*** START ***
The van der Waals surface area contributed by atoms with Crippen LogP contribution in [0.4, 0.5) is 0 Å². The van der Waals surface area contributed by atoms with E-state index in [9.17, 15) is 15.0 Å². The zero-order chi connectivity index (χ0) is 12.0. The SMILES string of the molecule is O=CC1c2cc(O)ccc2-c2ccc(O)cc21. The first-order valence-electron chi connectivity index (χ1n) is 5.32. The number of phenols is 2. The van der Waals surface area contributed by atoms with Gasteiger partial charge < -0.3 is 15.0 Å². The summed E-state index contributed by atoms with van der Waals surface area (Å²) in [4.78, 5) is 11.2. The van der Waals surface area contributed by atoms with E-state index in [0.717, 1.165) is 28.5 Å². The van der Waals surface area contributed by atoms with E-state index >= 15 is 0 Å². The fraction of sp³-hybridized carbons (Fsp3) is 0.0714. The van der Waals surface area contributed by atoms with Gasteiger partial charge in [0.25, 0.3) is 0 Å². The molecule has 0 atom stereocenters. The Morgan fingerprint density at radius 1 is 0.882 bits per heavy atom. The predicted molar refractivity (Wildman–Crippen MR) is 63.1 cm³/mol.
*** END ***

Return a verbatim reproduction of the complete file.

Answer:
The van der Waals surface area contributed by atoms with Crippen LogP contribution in [0.4, 0.5) is 0 Å². The van der Waals surface area contributed by atoms with E-state index in [9.17, 15) is 15.0 Å². The zero-order chi connectivity index (χ0) is 12.0. The SMILES string of the molecule is O=CC1c2cc(O)ccc2-c2ccc(O)cc21. The first-order valence-electron chi connectivity index (χ1n) is 5.32. The number of phenols is 2. The van der Waals surface area contributed by atoms with Gasteiger partial charge < -0.3 is 15.0 Å². The summed E-state index contributed by atoms with van der Waals surface area (Å²) in [4.78, 5) is 11.2. The van der Waals surface area contributed by atoms with E-state index in [0.717, 1.165) is 28.5 Å². The van der Waals surface area contributed by atoms with E-state index >= 15 is 0 Å². The fraction of sp³-hybridized carbons (Fsp3) is 0.0714. The van der Waals surface area contributed by atoms with Gasteiger partial charge in [0.25, 0.3) is 0 Å². The molecule has 0 atom stereocenters. The Morgan fingerprint density at radius 1 is 0.882 bits per heavy atom. The predicted molar refractivity (Wildman–Crippen MR) is 63.1 cm³/mol.